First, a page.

Why don’t those love songs leave me satisfied...

Searching with Caroline

Why are there so many love songs?
Why do they sing about love?
Why don’t those love songs leave me satisfied?
I guess they keep writing and singing about love.

建国記念日の休み時にRodneyは三つのギフトを上げた。やはり、全部が大好きです。一番面白いやつは富田ヤンのCD、「Doopees-Doopee Time」です。偶然だったんけど二人で日本橋に見つけた。けっこ安かった。(人気じゃない?)中古だったから、¥300だけ(税込)。そういう訳でちょっと心配した。

とにかく、先週仕事で聞いてびっくりした。めちゃめちゃカッコイイ。近未来、俺のアマ映画にサウンドトラックで使いたい。テーマは大体ラブ何ですけど、トーンはとってもクール。ラウンジじゃなくてスムーズだ。では、先週木曜からずーーっと聞いた。最近僕の気分は大分寂しく混乱したので、そんな感じです。ちょっと電話したいとか二人でとかと思うんだけど、仕方が無い。まあ、これはベストでもね。だろ?

Why does all the world pass me by
Why does no one hear when I cry
Why do lonely arms long for you
Why can’t I believe that it’s true

Now that you’ve gone, gone, gone away
Gone, gone, gone away

Hey Caroline.  You know life’s not only about having fun.  That’s also why it’s not only about being sad.  When you’re down you’ve got to realize that there’s a deeper kind of sadness. So…go ahead and sing, Caroline.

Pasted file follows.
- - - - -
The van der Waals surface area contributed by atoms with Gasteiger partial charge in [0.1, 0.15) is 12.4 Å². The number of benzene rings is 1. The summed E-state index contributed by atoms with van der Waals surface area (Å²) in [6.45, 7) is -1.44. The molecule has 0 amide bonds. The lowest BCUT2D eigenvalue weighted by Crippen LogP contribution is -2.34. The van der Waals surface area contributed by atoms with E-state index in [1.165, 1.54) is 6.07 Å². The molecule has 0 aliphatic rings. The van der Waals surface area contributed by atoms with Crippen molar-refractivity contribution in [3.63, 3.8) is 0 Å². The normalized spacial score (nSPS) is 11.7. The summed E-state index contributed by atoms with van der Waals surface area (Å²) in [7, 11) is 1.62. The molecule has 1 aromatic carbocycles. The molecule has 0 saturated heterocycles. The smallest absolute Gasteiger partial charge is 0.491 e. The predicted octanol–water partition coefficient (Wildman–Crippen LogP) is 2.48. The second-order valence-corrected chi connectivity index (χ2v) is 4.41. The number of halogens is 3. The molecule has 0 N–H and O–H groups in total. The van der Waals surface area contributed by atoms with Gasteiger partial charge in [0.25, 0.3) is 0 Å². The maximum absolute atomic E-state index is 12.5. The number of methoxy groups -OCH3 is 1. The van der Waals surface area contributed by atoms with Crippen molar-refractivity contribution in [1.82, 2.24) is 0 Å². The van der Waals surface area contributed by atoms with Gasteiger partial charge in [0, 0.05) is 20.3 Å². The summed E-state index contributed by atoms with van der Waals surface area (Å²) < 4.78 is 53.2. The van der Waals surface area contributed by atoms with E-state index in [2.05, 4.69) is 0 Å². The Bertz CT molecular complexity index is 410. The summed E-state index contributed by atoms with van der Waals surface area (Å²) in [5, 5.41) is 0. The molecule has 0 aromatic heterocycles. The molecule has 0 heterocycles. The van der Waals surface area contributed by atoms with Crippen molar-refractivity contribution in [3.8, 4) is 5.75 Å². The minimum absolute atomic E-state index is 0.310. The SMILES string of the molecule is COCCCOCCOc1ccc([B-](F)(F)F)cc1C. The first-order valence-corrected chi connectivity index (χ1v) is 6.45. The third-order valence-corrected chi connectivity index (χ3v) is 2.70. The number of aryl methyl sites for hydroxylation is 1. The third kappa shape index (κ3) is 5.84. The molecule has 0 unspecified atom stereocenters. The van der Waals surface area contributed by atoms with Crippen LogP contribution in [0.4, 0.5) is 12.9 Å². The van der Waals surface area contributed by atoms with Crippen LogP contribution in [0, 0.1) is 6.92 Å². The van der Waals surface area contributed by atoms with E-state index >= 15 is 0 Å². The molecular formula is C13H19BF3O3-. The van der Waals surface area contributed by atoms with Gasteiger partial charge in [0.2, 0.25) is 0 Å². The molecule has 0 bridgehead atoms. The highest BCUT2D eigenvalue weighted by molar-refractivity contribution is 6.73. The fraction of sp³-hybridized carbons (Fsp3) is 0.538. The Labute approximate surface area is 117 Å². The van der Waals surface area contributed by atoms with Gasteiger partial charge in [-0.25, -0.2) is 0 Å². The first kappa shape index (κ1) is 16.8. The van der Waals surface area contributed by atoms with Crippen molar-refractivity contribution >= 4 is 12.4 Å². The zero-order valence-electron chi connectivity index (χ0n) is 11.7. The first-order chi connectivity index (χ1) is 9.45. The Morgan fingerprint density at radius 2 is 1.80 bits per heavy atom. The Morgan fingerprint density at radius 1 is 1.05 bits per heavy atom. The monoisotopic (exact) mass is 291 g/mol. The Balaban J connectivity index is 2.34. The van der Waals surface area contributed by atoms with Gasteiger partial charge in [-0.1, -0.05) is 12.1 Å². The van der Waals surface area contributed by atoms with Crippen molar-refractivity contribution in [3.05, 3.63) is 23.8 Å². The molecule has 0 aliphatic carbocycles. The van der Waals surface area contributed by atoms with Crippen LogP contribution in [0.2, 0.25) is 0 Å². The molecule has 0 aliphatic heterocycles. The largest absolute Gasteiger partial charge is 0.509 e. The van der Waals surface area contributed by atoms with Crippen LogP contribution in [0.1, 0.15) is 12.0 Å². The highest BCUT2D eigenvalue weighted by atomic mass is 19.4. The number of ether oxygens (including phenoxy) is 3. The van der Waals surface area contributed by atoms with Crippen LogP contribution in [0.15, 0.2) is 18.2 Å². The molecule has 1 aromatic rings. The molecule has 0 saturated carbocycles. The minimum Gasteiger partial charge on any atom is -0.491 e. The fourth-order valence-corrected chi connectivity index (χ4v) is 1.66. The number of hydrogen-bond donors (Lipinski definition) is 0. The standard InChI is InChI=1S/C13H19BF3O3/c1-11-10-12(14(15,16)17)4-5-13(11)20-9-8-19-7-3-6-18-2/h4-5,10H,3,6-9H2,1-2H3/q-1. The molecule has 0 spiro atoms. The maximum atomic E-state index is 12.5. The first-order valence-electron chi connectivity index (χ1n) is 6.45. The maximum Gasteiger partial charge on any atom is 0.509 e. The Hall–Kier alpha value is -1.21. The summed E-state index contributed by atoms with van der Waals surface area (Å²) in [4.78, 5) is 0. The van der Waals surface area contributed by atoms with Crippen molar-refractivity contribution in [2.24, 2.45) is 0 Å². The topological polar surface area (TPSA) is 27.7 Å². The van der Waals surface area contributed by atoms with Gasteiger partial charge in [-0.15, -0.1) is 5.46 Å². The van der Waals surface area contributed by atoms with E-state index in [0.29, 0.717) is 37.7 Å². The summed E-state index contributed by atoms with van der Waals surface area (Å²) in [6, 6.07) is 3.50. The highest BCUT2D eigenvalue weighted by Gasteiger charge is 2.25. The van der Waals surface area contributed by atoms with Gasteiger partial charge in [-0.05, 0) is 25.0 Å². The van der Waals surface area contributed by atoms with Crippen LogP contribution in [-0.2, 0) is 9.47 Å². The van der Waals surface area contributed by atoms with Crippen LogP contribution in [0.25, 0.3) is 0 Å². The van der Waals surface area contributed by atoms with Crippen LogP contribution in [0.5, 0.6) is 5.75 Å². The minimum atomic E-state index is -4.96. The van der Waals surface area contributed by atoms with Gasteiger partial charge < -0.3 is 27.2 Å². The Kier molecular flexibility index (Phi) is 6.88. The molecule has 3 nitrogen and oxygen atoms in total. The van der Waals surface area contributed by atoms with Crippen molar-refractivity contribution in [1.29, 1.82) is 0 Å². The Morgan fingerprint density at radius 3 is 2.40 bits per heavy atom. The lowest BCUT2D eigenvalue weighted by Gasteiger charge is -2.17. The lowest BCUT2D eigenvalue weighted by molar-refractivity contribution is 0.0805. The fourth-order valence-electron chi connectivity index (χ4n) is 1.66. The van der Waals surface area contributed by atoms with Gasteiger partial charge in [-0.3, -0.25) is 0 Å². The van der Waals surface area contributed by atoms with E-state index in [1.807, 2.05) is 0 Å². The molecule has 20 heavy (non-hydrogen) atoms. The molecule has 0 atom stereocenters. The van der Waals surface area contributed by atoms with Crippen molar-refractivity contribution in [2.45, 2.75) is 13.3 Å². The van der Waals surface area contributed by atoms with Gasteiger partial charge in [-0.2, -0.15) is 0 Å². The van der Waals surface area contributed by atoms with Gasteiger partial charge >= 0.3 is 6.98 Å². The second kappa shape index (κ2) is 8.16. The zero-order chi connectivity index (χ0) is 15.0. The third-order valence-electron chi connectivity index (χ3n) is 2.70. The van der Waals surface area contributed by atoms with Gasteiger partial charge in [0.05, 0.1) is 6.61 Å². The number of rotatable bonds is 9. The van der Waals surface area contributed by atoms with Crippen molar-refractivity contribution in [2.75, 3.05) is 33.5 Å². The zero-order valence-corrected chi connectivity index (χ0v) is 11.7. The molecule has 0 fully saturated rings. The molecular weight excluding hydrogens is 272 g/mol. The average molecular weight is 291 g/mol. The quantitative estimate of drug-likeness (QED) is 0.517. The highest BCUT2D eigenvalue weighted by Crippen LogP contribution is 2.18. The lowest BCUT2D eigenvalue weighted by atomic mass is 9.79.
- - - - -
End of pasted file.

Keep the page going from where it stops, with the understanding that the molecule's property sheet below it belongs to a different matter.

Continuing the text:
...

レイヴだけ

It's all inside of your head.

多分、もう貴方は知っているけど、レイヴ音楽が大大大好きだ。バージニア大学の一と二年生時に余り方向が無かった。なかなか悲しかった。色んな訳が有ったんけど、目的が無かった。なぜ大学入ったの?他の予定が無かった。そして皆は入学したね。

特に嬉しくじゃなかった。勿論友達がいった。然し、朝の授業余り行かなかった。けっこ長い時間寝た。実はよく寝ぼけんした。起きたくなかった。

二年生の春学期MobyとAphex Twinを初めて聞いた。すごく模様をつけた。僕の夢とファンタジーは音響で見た。現実は苦しいが、テクノは安心。段々色んな勝利を見つけて初めて聞いた。変わり始めた。

今、その発見は本当に遠い気持ちです。辛い時に、寂しい時に、レイヴ音楽が有ったん。常に僕を守ってる。未来は大変かもしれないけど、音楽が有ったら続ける。

I used to silently mock friends of mine who made...

Happoshu and high-fiving Buddha

I used to silently mock friends of mine who made a big deal about getting curtains that matched their carpet, or what percentage of their furniture was Ikea.

Those in glass houses…

The only reason today was awesome was because I found a six-pack of Draft One (the cheapest mass market domestic beer-like* substance you can buy in Japan) for 898 yen, (about nine bucks) at Lucky. (Or was it Life?) I say domestic because it’s true that you can still get tepid Schlitz by the case at the less reputable “discount grocers”. I think I saw a dog go blind though after I poured a can over some weeds I was trying to kill.